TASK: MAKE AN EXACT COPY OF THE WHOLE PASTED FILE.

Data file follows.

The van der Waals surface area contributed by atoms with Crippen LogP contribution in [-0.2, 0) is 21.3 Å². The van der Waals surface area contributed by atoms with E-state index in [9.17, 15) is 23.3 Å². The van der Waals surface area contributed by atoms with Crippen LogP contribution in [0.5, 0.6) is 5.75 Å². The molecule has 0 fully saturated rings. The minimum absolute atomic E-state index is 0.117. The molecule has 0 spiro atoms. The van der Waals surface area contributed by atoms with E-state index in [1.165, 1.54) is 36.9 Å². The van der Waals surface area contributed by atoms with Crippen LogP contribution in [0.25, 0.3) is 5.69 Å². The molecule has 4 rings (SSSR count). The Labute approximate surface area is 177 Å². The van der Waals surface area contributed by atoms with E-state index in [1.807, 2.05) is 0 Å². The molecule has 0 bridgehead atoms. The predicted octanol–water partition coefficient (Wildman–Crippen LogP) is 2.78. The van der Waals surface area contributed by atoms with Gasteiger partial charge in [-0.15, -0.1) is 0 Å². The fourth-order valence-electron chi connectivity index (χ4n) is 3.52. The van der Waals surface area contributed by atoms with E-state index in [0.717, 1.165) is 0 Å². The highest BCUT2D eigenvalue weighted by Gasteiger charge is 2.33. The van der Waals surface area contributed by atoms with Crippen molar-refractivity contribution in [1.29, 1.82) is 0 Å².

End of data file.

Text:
The van der Waals surface area contributed by atoms with Crippen LogP contribution in [-0.2, 0) is 21.3 Å². The van der Waals surface area contributed by atoms with E-state index in [9.17, 15) is 23.3 Å². The van der Waals surface area contributed by atoms with Crippen LogP contribution in [0.5, 0.6) is 5.75 Å². The molecule has 0 fully saturated rings. The minimum absolute atomic E-state index is 0.117. The molecule has 0 spiro atoms. The van der Waals surface area contributed by atoms with E-state index in [1.165, 1.54) is 36.9 Å². The van der Waals surface area contributed by atoms with Crippen LogP contribution in [0.25, 0.3) is 5.69 Å². The molecule has 4 rings (SSSR count). The Labute approximate surface area is 177 Å². The van der Waals surface area contributed by atoms with E-state index in [1.807, 2.05) is 0 Å². The molecule has 0 bridgehead atoms. The predicted octanol–water partition coefficient (Wildman–Crippen LogP) is 2.78. The van der Waals surface area contributed by atoms with Gasteiger partial charge in [-0.15, -0.1) is 0 Å². The fourth-order valence-electron chi connectivity index (χ4n) is 3.52. The van der Waals surface area contributed by atoms with E-state index in [0.717, 1.165) is 0 Å². The highest BCUT2D eigenvalue weighted by Gasteiger charge is 2.33. The van der Waals surface area contributed by atoms with Crippen molar-refractivity contribution in [1.29, 1.82) is 0 Å².